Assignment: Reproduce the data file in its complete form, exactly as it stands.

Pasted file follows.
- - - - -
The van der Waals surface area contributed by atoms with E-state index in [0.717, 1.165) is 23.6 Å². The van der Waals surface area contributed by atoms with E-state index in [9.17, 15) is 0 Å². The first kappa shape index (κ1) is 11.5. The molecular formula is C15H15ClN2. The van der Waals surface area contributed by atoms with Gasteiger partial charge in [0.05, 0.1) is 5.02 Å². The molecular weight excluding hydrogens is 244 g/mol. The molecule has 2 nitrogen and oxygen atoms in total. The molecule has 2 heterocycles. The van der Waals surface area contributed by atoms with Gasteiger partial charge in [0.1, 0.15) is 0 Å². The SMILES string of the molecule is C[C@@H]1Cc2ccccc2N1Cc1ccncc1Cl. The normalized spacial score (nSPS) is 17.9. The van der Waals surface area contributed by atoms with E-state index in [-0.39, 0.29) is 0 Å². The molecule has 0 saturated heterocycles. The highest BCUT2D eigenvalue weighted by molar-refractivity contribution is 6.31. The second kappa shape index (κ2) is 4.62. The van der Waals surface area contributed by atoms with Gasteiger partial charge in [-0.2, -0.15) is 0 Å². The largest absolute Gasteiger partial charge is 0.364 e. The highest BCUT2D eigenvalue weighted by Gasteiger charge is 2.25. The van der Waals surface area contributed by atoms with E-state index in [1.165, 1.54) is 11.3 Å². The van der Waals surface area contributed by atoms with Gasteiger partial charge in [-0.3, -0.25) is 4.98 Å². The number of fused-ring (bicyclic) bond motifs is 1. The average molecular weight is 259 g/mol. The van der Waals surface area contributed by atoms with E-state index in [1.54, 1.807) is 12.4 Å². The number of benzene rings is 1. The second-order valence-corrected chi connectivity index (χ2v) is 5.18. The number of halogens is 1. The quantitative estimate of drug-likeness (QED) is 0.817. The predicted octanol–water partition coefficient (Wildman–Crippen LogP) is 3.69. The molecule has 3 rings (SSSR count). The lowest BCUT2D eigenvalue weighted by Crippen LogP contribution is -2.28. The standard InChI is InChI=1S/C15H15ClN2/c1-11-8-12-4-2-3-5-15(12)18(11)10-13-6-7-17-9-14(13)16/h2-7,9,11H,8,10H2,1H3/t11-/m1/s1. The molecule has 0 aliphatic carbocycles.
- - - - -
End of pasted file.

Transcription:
The van der Waals surface area contributed by atoms with E-state index in [0.717, 1.165) is 23.6 Å². The van der Waals surface area contributed by atoms with E-state index in [9.17, 15) is 0 Å². The first kappa shape index (κ1) is 11.5. The molecular formula is C15H15ClN2. The van der Waals surface area contributed by atoms with Gasteiger partial charge in [0.05, 0.1) is 5.02 Å². The molecular weight excluding hydrogens is 244 g/mol. The molecule has 2 nitrogen and oxygen atoms in total. The molecule has 2 heterocycles. The van der Waals surface area contributed by atoms with Gasteiger partial charge in [0.1, 0.15) is 0 Å². The SMILES string of the molecule is C[C@@H]1Cc2ccccc2N1Cc1ccncc1Cl. The normalized spacial score (nSPS) is 17.9. The van der Waals surface area contributed by atoms with E-state index in [-0.39, 0.29) is 0 Å². The molecule has 0 saturated heterocycles. The highest BCUT2D eigenvalue weighted by molar-refractivity contribution is 6.31. The second kappa shape index (κ2) is 4.62. The van der Waals surface area contributed by atoms with Gasteiger partial charge in [-0.2, -0.15) is 0 Å². The largest absolute Gasteiger partial charge is 0.364 e. The highest BCUT2D eigenvalue weighted by Gasteiger charge is 2.25. The van der Waals surface area contributed by atoms with E-state index in [1.165, 1.54) is 11.3 Å². The van der Waals surface area contributed by atoms with Gasteiger partial charge in [-0.3, -0.25) is 4.98 Å². The number of fused-ring (bicyclic) bond motifs is 1. The average molecular weight is 259 g/mol. The van der Waals surface area contributed by atoms with E-state index in [1.54, 1.807) is 12.4 Å². The number of benzene rings is 1. The second-order valence-corrected chi connectivity index (χ2v) is 5.18. The number of halogens is 1. The quantitative estimate of drug-likeness (QED) is 0.817. The predicted octanol–water partition coefficient (Wildman–Crippen LogP) is 3.69. The molecule has 3 rings (SSSR count). The lowest BCUT2D eigenvalue weighted by Crippen LogP contribution is -2.28. The standard InChI is InChI=1S/C15H15ClN2/c1-11-8-12-4-2-3-5-15(12)18(11)10-13-6-7-17-9-14(13)16/h2-7,9,11H,8,10H2,1H3/t11-/m1/s1. The molecule has 0 aliphatic carbocycles.